Legendary broadcast journalist Edward R. Murrow is a touchstone for courage in journalism, a model against which contemporary journalists almost always are found wanting.
Emblematic of Murrow’s courage was his standing up to Joseph R. McCarthy, the Red-baiting Republican senator from Wisconsin, at a time when, supposedly, no one else dared.
The occasion was Murrow’s 30-minute See It Now television program on CBS. The program aired March 9, 1954, and focused on McCarthy’s bullying tactics and taste for half-truth and reckless exaggeration.
That Murrow’s See It Now program brought down McCarthy is a great story. It’s also a delicious and tenacious media-driven myth, one embraced and advanced by worshipful biographers, journalists, Murrow admirers, and even some media critics.
The myth was reiterated today in a commentary posted at the Cleveland Leader online alternative news outlet.
“It took a major media figure as Edward R. Murrow,” the commentary declared, “to strike the blow to reveal the truth of Sen. McCarthy.”
Well, not exactly.
As I write in Getting It Wrong, my forthcoming book about media-driven myths, Murrow “was very late in confronting McCarthy” and “did so only after other journalists had challenged the senator and his tactics for months, even years.”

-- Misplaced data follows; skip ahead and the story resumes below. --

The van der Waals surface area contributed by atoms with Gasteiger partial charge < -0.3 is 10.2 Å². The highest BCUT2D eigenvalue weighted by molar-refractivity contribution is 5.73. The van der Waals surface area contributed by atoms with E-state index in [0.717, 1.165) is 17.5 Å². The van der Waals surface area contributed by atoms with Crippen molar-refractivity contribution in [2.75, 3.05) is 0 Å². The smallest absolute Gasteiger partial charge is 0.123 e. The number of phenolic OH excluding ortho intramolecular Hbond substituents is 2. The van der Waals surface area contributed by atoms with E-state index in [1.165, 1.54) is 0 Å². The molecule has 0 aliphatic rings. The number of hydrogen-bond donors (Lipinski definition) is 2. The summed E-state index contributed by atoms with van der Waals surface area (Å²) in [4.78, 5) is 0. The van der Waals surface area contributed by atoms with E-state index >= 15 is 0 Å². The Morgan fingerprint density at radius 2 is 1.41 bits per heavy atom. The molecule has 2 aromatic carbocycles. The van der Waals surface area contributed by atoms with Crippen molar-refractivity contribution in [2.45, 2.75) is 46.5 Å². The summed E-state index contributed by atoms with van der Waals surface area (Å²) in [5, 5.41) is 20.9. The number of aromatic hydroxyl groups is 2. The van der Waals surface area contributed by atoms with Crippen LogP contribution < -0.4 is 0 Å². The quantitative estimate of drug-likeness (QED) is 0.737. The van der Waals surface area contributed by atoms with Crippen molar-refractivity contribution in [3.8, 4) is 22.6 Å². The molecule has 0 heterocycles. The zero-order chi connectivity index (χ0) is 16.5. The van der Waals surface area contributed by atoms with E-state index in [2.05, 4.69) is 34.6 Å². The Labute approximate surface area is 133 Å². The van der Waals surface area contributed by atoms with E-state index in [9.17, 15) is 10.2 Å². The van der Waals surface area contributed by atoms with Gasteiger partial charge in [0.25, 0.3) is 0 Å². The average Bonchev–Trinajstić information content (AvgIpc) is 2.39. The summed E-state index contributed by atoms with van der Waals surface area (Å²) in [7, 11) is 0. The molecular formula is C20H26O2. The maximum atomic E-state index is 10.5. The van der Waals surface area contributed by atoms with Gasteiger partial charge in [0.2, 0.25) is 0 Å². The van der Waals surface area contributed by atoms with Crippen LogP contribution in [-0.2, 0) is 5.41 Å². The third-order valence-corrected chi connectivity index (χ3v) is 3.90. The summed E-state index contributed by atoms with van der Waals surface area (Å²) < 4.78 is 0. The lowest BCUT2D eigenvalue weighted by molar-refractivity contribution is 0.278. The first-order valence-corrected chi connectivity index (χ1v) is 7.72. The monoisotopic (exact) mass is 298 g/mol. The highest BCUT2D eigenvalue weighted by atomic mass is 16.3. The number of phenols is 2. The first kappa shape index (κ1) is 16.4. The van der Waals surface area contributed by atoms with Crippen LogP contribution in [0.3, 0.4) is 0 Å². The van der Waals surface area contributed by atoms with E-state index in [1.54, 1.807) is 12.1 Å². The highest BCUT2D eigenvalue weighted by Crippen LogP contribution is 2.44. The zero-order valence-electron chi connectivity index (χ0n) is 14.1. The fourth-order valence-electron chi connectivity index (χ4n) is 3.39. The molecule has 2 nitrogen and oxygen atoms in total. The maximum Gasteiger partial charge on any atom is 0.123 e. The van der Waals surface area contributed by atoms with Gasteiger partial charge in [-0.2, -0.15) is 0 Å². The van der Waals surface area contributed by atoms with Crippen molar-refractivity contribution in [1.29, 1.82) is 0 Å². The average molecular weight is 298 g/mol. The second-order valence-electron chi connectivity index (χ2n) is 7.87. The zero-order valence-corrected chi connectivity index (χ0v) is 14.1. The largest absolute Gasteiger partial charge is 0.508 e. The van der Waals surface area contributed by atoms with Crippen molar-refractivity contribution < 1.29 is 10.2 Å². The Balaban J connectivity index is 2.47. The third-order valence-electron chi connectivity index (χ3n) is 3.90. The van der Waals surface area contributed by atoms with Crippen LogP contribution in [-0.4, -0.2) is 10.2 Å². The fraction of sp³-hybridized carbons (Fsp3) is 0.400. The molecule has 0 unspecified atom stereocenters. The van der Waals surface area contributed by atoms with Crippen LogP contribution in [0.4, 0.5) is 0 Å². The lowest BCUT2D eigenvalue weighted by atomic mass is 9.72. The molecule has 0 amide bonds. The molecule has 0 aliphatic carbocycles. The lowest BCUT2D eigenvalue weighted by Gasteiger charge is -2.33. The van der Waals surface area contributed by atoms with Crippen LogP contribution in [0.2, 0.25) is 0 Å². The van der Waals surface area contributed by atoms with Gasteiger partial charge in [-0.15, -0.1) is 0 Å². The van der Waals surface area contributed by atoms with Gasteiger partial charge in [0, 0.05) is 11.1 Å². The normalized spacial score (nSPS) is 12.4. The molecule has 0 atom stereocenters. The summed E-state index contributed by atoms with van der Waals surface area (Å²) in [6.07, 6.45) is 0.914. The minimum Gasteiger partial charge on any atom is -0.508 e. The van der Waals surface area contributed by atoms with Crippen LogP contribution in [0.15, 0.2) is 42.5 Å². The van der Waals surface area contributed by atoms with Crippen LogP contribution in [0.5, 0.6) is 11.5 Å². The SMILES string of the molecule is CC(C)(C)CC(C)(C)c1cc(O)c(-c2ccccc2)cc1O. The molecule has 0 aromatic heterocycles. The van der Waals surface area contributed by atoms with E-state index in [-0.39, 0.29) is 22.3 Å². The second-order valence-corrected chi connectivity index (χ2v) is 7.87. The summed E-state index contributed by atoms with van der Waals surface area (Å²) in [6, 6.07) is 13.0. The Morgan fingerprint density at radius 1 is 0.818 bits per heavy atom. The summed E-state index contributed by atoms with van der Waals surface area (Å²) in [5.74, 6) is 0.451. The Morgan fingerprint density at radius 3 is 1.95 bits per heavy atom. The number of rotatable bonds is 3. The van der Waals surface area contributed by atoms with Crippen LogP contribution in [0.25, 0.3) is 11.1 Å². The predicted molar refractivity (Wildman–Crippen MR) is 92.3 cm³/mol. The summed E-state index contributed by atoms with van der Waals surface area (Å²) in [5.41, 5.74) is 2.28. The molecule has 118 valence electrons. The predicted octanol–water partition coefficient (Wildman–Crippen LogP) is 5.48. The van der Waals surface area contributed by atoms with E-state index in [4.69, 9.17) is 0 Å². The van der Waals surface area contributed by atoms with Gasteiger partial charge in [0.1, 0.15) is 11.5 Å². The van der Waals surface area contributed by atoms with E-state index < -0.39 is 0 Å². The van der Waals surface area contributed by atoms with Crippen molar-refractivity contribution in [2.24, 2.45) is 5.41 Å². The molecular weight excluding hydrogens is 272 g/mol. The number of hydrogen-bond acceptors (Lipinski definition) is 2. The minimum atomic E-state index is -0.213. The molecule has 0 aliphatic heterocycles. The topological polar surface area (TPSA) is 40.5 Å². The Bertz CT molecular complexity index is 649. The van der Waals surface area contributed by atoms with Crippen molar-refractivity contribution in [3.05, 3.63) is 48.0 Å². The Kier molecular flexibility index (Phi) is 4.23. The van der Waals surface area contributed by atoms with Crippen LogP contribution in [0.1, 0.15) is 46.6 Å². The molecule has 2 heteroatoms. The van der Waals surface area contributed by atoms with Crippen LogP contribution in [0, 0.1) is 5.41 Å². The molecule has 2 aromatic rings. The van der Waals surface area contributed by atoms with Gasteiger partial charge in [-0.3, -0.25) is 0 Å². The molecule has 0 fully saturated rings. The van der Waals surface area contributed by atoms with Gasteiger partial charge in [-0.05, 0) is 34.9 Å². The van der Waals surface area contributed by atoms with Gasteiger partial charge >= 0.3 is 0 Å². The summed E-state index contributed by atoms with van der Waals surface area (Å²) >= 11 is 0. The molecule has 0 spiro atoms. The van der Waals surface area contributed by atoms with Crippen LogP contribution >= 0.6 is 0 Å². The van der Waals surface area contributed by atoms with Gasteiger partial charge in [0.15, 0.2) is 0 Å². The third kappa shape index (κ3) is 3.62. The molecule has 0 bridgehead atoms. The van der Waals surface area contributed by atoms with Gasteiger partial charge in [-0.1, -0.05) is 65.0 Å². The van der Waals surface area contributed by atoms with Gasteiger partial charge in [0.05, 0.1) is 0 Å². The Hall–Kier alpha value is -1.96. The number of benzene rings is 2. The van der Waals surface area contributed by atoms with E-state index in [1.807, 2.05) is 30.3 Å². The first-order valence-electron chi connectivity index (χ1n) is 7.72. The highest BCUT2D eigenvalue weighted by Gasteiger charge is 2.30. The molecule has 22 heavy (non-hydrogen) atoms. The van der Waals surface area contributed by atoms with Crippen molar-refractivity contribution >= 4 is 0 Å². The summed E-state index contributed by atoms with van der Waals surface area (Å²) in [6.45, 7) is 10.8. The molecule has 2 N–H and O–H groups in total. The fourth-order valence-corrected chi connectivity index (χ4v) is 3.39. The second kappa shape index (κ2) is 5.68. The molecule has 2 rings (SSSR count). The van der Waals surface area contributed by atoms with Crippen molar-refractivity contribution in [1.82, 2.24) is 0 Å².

I note that Eric Sevareid, Murrow’s friend and CBS colleague, chafed at the misleading interpretation, noting that Murrow’s program “came very late in the day.”
In an interview published in 1978, Sevareid added:
“The youngsters read back and they think only one person in broadcasting and the press stood up to McCarthy and this has made a lot of people feel very upset, including me, because that program came awfully late.”
Sevareid was correct. Interestingly, even Murrow acknowledged his role in taking down McCarthy was exaggerated. “It’s a sad state of affairs when people think I was courageous,” Murrow told Newsweek shortly after the See It Now show on McCarthy.
Well before that program aired, a number prominent journalists—the Washington-based syndicated columnist Drew Pearson among them—had become “persistent and searching critics of McCarthy, his record, and his tactics,” I write in Getting It Wrong.
Pearson, I note, “first wrote about McCarthy’s wild allegations [about communists in government] on February 18, 1950, just days after McCarthy had begun raising them. Pearson called McCarthy the ‘harum-scarum’ senator and said that when he ‘finally was pinned down, he could produce … only four names of State Department officials whom he claimed were communists.'”
And none of the charges held water, Pearson wrote.
The legendary status associated with Murrow and his See It Now program has obscured and diminished the contributions of journalists such as Pearson who took on McCarthy long before March 1954, when doing so held no small risk.
It’s one of the hazards of media-driven myths: they can extend credit where credit is not entirely due.